What inspires your art?

While I think artwork in itself has the power to move you, I don’t necessarily allow the medium to distract me from the idea of the drawing. Much of my work is inspired by the comics I have read and the graphic novels I have come to adore. I love the ‘Ligne Claire’ style started by Herge because it strips the image down to its bare form, with crisp line-work. I also admire Chris Ware’s Building Stories, that dissects a building and the lives that play out within it. His representation of deeply tragic themes with vivid colour palettes is particularly amazing. Richard McGuire’s Here is a unique concept too, almost like a collage, with a fixed view of a room comprising varying panel arrangements with links back and forward in time and space.

Take us through the process of setting up an online shop and independently taking your art to the people.

My professional career as an illustrator actually took off in the middle of the pandemic.

I had been working as an architect for almost three years, and felt lost and almost fraudulent towards the end. I had even enrolled into The Bartlett School of Architecture for an Urban Design course but both the pandemic and my absolute indecisiveness at the time pushed me towards an alternate path. Returning to drawing was like an act of self-affirmation and a pivotal lesson to myself in the importance of being sincere with my art. Informed purely by polls and suggestions I received on Instagram, I took the next step of turning the illustrations into physical prints. I set up a website to use as my portfolio, which gradually turned into a platform where one could also purchase my prints. Instagram advertisements came closely thereafter to facilitate the reach and engagement with more people.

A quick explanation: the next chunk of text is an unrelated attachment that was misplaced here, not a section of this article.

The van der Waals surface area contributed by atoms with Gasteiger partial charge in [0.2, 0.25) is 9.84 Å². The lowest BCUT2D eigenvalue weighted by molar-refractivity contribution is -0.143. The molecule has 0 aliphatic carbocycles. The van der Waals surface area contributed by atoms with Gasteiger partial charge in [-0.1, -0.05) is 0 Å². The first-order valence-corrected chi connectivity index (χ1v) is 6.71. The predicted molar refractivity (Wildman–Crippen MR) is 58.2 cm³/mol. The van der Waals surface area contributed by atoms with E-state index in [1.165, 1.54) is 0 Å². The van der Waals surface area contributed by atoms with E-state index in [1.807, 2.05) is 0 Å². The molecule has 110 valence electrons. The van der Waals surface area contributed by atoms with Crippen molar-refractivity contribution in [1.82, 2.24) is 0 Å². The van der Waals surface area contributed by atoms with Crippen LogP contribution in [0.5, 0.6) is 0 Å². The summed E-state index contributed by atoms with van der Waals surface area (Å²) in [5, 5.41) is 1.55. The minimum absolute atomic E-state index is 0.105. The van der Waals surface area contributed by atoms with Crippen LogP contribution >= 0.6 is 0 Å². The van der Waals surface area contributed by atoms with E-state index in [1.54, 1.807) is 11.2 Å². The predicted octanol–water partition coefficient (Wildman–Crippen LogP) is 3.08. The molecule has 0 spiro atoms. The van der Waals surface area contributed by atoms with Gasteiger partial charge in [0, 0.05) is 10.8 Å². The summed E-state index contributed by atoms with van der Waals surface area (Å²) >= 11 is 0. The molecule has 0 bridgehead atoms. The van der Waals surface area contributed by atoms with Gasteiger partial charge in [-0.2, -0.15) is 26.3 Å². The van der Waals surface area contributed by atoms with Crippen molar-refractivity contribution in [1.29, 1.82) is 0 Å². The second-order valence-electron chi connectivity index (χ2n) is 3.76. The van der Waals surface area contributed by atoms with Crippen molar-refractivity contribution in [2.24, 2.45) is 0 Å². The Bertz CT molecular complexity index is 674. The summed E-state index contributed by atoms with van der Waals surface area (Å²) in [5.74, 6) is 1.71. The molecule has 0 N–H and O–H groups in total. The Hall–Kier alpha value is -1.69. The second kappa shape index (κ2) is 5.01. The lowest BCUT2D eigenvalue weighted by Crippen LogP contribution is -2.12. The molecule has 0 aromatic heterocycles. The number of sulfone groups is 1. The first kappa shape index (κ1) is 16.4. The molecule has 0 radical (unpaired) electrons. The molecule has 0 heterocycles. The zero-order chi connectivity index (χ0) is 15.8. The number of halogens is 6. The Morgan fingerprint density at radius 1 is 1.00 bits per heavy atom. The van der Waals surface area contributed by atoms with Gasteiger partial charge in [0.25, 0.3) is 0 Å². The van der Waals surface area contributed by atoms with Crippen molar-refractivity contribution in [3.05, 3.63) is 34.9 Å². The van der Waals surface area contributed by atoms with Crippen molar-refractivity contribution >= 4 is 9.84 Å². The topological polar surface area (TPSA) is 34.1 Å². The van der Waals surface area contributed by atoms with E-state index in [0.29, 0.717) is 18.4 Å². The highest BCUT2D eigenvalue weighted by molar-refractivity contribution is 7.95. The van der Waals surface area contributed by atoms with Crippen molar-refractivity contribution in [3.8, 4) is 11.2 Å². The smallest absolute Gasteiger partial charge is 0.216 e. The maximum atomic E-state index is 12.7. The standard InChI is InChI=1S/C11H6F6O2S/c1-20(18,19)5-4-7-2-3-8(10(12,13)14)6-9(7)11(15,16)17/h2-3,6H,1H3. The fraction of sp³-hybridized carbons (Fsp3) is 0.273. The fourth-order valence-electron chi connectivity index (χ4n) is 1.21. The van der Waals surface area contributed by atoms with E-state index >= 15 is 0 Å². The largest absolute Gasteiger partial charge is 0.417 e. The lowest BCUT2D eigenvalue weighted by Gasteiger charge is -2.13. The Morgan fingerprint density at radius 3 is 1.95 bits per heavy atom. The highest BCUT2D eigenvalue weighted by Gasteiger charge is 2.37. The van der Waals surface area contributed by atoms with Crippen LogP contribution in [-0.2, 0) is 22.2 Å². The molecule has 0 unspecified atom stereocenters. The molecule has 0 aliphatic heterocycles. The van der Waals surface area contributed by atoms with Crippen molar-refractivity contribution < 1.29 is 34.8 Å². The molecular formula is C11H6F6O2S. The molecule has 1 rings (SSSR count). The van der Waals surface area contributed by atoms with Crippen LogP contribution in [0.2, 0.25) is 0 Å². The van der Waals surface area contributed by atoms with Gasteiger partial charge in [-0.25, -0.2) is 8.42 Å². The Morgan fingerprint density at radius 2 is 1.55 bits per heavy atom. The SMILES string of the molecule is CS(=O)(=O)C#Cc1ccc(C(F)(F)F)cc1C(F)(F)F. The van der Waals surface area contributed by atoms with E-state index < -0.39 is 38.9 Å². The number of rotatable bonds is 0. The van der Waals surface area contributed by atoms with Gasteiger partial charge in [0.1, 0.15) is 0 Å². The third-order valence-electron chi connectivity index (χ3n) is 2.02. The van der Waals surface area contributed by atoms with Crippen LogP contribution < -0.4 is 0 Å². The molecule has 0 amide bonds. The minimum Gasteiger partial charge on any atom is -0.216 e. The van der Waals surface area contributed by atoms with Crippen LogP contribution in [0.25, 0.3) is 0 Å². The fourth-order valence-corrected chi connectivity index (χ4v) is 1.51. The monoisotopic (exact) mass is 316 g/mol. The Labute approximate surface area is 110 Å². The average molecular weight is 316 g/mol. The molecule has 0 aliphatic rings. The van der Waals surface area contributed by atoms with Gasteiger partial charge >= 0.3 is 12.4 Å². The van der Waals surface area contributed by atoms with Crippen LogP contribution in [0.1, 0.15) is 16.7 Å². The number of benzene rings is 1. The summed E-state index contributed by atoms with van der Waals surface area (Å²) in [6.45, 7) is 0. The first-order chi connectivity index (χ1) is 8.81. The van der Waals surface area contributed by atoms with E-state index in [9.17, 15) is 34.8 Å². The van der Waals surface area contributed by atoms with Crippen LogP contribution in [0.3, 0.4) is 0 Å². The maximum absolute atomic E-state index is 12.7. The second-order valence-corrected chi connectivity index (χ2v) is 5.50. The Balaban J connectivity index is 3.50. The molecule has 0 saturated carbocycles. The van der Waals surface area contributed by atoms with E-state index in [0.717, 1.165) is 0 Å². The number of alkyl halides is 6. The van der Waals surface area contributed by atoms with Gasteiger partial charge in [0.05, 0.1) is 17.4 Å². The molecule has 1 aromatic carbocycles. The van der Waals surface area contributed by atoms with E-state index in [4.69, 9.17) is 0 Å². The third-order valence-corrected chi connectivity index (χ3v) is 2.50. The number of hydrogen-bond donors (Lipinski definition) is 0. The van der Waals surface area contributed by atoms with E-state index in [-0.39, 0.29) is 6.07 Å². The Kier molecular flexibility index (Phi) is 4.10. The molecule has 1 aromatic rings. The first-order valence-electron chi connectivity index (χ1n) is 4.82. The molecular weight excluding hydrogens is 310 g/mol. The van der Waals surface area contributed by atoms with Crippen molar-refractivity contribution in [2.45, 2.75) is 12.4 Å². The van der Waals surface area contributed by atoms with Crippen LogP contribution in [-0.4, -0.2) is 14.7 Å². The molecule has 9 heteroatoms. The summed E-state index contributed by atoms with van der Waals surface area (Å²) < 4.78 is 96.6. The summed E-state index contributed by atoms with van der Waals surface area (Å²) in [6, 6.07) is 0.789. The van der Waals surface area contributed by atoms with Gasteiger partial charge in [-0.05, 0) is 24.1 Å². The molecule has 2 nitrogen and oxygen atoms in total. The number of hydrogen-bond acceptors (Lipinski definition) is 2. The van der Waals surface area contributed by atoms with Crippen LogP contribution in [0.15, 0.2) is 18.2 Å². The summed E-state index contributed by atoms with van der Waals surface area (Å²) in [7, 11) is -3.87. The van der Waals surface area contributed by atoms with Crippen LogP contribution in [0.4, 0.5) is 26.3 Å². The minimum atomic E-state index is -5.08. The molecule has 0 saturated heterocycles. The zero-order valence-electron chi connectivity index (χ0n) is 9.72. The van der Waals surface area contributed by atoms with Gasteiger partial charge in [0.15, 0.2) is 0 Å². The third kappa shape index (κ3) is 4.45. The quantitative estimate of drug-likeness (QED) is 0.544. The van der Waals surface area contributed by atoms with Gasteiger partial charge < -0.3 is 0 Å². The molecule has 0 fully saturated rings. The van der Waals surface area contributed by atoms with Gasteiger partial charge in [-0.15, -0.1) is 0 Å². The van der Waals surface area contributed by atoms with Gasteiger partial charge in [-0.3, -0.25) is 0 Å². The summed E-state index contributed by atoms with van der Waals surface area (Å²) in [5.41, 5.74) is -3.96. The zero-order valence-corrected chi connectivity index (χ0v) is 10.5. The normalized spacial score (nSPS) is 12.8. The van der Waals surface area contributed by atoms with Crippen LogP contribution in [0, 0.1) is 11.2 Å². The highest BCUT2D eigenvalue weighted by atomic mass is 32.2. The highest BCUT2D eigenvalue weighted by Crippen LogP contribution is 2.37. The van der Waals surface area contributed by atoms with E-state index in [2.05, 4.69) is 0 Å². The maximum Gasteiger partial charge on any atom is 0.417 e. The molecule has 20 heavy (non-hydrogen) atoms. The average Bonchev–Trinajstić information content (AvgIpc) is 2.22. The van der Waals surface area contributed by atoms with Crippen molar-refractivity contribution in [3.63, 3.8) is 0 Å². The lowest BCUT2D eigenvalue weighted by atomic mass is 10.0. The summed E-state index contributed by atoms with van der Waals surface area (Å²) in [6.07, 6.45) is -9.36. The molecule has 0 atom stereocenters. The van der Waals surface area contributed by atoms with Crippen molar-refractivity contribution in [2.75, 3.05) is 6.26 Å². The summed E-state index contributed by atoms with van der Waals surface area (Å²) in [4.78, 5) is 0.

Having amassed a considerable social media following, do you think it affects your art in any way? Is there a pressure to create for the algorithm?

I consider myself incredibly fortunate to have gained the number of followers I have in the past year, but have always considered the number of correspondences with people as an essential factor in my growth as an illustrator. In fact, I feel an air of success at the end of the day if I've had an email or DM from someone about my work. There was a brief time when I had the urgency to post every week lest I lose my rhythm, thereby losing people's attention and following. While that consistency helped me grow on Instagram, the pressure for creating new work and posting it was incredibly high. I found myself crumbling under the pressures of making new art, managing projects, deadlines and shipping. I felt the need to give up on the high that the algorithm gave me and inevitably lose a few people along the way. I’m learning and practising alternate ways to deal with this everyday, especially since the change in algorithm is incalculable. It’s important to internalise that nobody does their best work all the time, and learning what you don’t like doing is important when you’re trying to give expression to your voice. At the same time, it’s better to create forgettable work, than to not create at all.